In his history of Dick Clark and “American Bandstand,” John Jackson had his choice of several stories. He could tell of Clark’s ascension to the “Bandstand” podium at a strategic time, hooking Clark, his host network (ABC), and host city (Philadelphia) to pop culture prominence. Jackson could chronicle the city’s fast-moving music scene, the teen singers, disc jockeys, and businessmen (Clark among them) who exploited the new music. Finally, he could tell the show’s own 32-year story, as “Bandstand” led, followed, then rehashed youth culture.
Despite factual errors (putting “All You Need Is Love” on “Sgt. Pepper” shows as much Beatle knowledge as Jackson claimed Clark had) and unneeded 60s-70s rehash, Jackson’s biography adddresses its subjects accurately and engagingly. Jackson sees Clark not as money-grubbing villain but driven, opportunistic businessman who “within the bounds of propriety – followed the dollar wherever it took him.”
Clark fought to cult!ivate, keep, and wield a pleasant national image to his advantage. Jackson succeeds most in showing how that image served, even saved Clark’s career. Clark’s soft-spoken, “nice guy” image eased the transition from the scandalous, tragic tenure of original “Bandstand” host Bob Horn. It softened and widened (some said, despite Clark’s objections, “whitened”) rock and roll’s ease into daily life and the youth buying power enjoining it. Mostly, it masked the clear-eyed, hard-charging figure who not only stood up to federal regulators and network bosses, but parlayed his “Bandstand” success into music-related (torn by 1959-60′s “payola” scandal, covered in depth here despite little Clark participation), then rebuilt into complete media-based success.
Fans of early rock will enjoy Jackson’s musical side trips. He looks at the “Bandstand” dancers’ quick fame, the synergy and rivalry between the show, Philadelphia promoters, and disc jockeys, the rise of small record labels whi!ch (with Clark’s involvement throughout) recorded national hits (Jackson tells fresh versions of the making of “At The Hop” and “The Twist”), and, finally, Clark’s move to California which closed Philly music dominance (and, to believe Jackson, did little for “Bandstand,” either). Figures like musician Charlie Gracie, producer Tony Mammarella, and songwriters Kal Mann and Bernie Lowe, today unknown outside Philadelphia music, are remembered either as villain or victim. The last chapters, describing Clark’s adjusting the “Bandstand” image to changing musical times, are among the book’s most intriguing.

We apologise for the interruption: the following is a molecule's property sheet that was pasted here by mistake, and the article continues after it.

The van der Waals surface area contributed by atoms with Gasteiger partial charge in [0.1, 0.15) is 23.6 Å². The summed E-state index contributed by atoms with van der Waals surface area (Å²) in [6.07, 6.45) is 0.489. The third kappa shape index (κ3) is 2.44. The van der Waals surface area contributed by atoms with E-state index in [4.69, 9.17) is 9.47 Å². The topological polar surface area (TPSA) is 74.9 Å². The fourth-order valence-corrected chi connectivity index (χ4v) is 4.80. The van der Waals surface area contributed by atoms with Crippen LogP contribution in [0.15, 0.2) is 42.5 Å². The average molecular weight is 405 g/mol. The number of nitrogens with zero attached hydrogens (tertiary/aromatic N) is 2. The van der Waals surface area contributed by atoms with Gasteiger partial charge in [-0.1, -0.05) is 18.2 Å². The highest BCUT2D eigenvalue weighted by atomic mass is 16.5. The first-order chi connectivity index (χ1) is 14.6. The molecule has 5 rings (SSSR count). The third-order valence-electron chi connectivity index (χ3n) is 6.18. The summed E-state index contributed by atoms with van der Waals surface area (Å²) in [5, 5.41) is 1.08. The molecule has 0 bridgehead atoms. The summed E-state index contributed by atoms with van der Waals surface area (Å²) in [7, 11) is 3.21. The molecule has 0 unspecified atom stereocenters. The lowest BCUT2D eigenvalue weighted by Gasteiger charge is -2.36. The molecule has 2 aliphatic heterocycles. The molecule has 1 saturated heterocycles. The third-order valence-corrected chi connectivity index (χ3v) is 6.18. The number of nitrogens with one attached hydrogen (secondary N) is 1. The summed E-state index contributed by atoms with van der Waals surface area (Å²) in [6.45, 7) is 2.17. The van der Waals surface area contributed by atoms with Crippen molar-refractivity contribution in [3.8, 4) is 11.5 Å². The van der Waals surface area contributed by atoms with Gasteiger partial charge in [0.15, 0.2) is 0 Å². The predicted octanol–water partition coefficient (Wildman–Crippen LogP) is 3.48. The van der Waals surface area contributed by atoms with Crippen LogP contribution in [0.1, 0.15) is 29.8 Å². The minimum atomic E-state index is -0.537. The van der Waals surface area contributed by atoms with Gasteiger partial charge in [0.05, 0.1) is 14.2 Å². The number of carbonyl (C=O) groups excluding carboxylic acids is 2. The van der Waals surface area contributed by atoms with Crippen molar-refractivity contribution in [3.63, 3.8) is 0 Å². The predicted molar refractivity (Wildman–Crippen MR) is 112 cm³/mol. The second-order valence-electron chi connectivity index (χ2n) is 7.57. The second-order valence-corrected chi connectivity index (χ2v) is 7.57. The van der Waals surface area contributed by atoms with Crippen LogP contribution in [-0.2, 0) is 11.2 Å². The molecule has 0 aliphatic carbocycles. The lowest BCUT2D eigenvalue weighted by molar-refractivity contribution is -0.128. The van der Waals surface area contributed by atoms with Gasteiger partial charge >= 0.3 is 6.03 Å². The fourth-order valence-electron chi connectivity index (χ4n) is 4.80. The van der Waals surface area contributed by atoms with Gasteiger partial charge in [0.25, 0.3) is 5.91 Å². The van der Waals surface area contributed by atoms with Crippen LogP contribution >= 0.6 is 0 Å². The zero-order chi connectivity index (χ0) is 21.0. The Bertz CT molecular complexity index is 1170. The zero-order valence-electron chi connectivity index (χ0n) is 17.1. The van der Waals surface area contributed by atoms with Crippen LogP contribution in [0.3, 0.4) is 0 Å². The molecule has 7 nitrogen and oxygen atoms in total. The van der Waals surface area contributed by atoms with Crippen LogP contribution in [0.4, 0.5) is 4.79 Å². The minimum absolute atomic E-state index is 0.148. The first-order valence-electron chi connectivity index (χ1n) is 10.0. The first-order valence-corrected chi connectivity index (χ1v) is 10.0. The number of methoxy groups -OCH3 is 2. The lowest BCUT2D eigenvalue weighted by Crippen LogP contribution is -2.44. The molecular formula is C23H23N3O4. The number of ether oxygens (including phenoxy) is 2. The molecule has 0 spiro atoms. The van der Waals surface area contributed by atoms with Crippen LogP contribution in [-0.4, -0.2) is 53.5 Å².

The result makes “American Bandstand” unflinching, unfawning yet high-minded critique that Clark, generally no friend of critics, could support. The epilogue essays Clark’s motivations, how he achieved and maintained fame and riches yet still promotes, produces, and hosts. Jackson concludes that it’s what Clark enjoys doing and does best. That, and the dearth of harsh word!s for Clark by anyone in the book, makes this an incisive, fun read for pop culture fans.
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John A. Jackson’s book is the most revealing piece written at length about ‘American Bandstand’ and the man who made it tick. Jackson comes off as tough on Clark for the way the host rationalized making records and managing talent while playing that talent’s work on the air. And while Clark has promoted himself and his show as a trailblazer, Jacksons research shows ‘Bandstand’ as much more follower than leader. Yet in the end Jackson gives the show and its longtime host-producer their due for the pivotal role both played in furthering rock as a linchpin of American music. Neither a PR vehicle nor a mantra for Clark-bashers, Jackson’s book is cultural criticism at its best, with the writer knowing how to get out of the way of his subject.
There book is more of a profile of Dick Clark than simply a historical account of the show. A must read for fans. I was wondering how My father, Edward J. Yates, who directed American Bandstand for 18 years was not even mentioned. His association with the show predates Clarks. Ed still lives in the Philadelpia area.